The Naturalist

Ghosts Among the Pines

The white squirrels of Rockingham

Story and Photographs by Todd Pusser

Hop on U.S.  in Aberdeen and take it south, out of town. Cross over the floodplain of Drowning Creek at the Richmond County line and continue through the small hamlet of Hoffman, past the majestic stands of longleaf pine and wire grass of the Sandhills Game Land, and the old NASCAR motor speedway. Approaching the city limit signs of Rockingham, take a right turn into any of the suburban neighborhoods bordering the road and keep your eyes peeled. Among the patchwork of ranch-styled houses, manicured lawns and forest edges, you might just see a ghost.

It was my late uncle, Lamar, who first told me about them. The ghosts in question are part of a unique population of the grey squirrels that call this Sandhills town home. The squirrels here are not your average run-of-the-mill bushy-tailed rodents that are the bane to backyard gardeners and bird feeders everywhere. Many, instead, sport unusual, brilliant, snowy white fur coats and feature dark blue eyes.

I first set out to see the white squirrels of Rockingham one cold December day over 12 years ago. About a mile off U.S. 1, along a small section of road bordered by large oak trees and old homes, I counted a dozen white squirrels scattered here and there among the grassy yards. One yard in particular, with a large birdfeeder mounted atop a wooden pole next to a window of a single-story brick home, held four individual white squirrels.

After I stopped and rang the doorbell of the house, a kind, soft-spoken elderly man met me at the door. When I requested permission to photograph the white squirrels in his yard, his eyes lit up. He remarked that the white squirrels held a special place in his heart, reminding him of his late wife, who had filled the birdfeeder next to their living room window with sunflower seeds every day just so she could watch their antics. It was a tradition he had continued long after her passing, and it thrilled him that someone else had taken an interest in “her” squirrels.

“You go ahead and photograph the squirrels to your heart’s content,” he said.

With that, I lugged my camera gear out of the car, sat down quietly at the edge of the yard, and waited. Cardinals and chickadees, typical yard birds for the area, flew back and forth from the birdfeeder to a hedgerow, their incessant calls breaking the silence of an otherwise quiet winter’s day.

Before long, a luminescent white squirrel emerged from a hollow cavity 20 feet off the ground in a robust oak tree along the edge of the driveway in the front yard. Walking out onto a long vertical limb, it made a flying leap onto a nearby powerline that stretched across the width of the front yard. Like a miniature tightrope walker, the squirrel nimbly ran the length of the powerline and jumped off onto a pine tree. Scampering down the trunk, it hopped to the ground and raced over to the birdfeeder next to the window.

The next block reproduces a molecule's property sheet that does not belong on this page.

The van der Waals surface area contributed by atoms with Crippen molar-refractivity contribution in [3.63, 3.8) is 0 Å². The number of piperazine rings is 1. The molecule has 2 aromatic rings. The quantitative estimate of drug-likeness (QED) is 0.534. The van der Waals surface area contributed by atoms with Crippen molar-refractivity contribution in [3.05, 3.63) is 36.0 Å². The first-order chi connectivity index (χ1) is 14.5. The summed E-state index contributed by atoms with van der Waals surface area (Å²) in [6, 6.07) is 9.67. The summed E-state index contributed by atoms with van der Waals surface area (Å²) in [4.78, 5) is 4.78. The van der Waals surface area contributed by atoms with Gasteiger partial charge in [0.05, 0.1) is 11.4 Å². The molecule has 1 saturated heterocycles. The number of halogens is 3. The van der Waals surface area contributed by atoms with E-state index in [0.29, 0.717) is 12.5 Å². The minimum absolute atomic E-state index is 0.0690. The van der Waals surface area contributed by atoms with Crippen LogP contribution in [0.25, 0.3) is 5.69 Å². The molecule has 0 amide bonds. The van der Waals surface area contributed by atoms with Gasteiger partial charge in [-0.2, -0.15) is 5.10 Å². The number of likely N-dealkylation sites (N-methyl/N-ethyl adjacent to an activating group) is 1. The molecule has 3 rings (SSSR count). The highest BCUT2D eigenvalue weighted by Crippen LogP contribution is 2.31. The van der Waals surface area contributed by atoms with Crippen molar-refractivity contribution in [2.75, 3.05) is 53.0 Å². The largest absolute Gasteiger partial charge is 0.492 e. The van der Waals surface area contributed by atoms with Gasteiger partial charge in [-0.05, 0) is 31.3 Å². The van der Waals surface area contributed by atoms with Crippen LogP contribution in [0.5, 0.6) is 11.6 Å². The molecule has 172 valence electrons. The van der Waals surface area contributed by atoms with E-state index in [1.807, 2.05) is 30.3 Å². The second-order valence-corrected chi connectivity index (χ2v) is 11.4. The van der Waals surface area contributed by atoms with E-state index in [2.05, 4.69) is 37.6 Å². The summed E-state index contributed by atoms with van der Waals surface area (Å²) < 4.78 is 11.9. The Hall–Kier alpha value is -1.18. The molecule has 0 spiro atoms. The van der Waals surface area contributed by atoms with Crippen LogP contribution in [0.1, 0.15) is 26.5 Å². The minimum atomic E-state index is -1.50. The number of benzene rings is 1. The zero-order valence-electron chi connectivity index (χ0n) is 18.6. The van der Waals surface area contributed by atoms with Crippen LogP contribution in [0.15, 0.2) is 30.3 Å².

Watching it reminded me of another, more celebrated North Carolina population of white squirrels. Each spring, Brevard, a quaint town nestled within the mountains of Transylvania County, holds a weekend-long “White Squirrel Festival,” attracting thousands of tourists from across the state. The town is so enamored with their white squirrels that it created a sanctuary for the pale mammals, making it illegal for anyone to hunt, trap or kill one within city limits.

Stark white animals have captured the imagination of mankind for millennia, and figure prominently in myth and legend. Many Native cultures across the globe view albino animals as deities or omens of good luck. Albino animals feature prominently in popular culture as well, perhaps none more so than the great white whale pursued by the obsessed Captain Ahab in Herman Melville’s literary classic Moby Dick.

The white squirrels in both Rockingham and Brevard are not actually albinos, but are what biologists refer to as leucistic animals. Like albinos, leucistic animals lack pigment in their skins but retain small amounts in certain parts of their bodies, especially the eyes. Both albino and leucistic animals are rare in nature. Their stark white coloration makes them especially vulnerable to predators, and logic dictates that populations of white squirrels should remain low in areas where foxes, red-tailed hawks and feral cats are common. However, the populations of white squirrels in both Carolina towns appear to be thriving.

Back in Rockingham, a normal-colored grey squirrel came bounding across the yard and hopped up onto the bird feeder across from the white one. Together, they enjoyed mouthfuls of sunflower seed as the afternoon sun drifted across the Carolina blue sky. The yin and yang contrast between the two provided a wonderful photo opportunity, and I raised my camera. Framing the two squirrels in my viewfinder, I noticed the elderly man sitting quietly inside the nearby window admiring them. He was smiling.

Pressing the shutter, I smiled back. PS

Naturalist and photographer Todd Pusser works to document the extraordinary diversity of life both near and far. His images can be found at www.ToddPusser.com.

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